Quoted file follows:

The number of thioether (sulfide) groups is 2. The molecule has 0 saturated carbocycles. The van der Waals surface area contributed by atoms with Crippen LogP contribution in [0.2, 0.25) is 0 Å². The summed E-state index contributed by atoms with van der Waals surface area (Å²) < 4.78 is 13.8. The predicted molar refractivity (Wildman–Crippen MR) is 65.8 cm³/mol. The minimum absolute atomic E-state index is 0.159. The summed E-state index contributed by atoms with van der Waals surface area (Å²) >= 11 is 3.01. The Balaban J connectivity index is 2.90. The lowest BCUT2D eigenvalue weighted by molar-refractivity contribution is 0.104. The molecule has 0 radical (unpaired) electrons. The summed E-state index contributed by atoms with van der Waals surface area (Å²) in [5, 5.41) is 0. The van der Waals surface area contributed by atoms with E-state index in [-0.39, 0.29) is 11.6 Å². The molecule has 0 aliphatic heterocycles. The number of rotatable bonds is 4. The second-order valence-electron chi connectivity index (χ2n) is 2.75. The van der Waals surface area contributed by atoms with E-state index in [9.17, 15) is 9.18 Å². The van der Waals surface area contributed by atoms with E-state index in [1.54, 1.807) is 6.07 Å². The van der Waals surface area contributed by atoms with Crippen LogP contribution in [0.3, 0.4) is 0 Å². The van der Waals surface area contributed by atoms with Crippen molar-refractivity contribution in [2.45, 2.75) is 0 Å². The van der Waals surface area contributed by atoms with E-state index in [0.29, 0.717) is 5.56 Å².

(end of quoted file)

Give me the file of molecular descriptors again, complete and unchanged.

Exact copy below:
The number of thioether (sulfide) groups is 2. The molecule has 0 saturated carbocycles. The van der Waals surface area contributed by atoms with Crippen LogP contribution in [0.2, 0.25) is 0 Å². The summed E-state index contributed by atoms with van der Waals surface area (Å²) < 4.78 is 13.8. The predicted molar refractivity (Wildman–Crippen MR) is 65.8 cm³/mol. The minimum absolute atomic E-state index is 0.159. The summed E-state index contributed by atoms with van der Waals surface area (Å²) >= 11 is 3.01. The Balaban J connectivity index is 2.90. The lowest BCUT2D eigenvalue weighted by molar-refractivity contribution is 0.104. The molecule has 0 radical (unpaired) electrons. The summed E-state index contributed by atoms with van der Waals surface area (Å²) in [5, 5.41) is 0. The van der Waals surface area contributed by atoms with E-state index in [-0.39, 0.29) is 11.6 Å². The molecule has 0 aliphatic heterocycles. The number of rotatable bonds is 4. The second-order valence-electron chi connectivity index (χ2n) is 2.75. The van der Waals surface area contributed by atoms with E-state index in [9.17, 15) is 9.18 Å². The van der Waals surface area contributed by atoms with E-state index in [1.54, 1.807) is 6.07 Å². The van der Waals surface area contributed by atoms with Crippen LogP contribution in [0.3, 0.4) is 0 Å². The van der Waals surface area contributed by atoms with Crippen molar-refractivity contribution in [2.45, 2.75) is 0 Å². The van der Waals surface area contributed by atoms with E-state index in [0.29, 0.717) is 5.56 Å².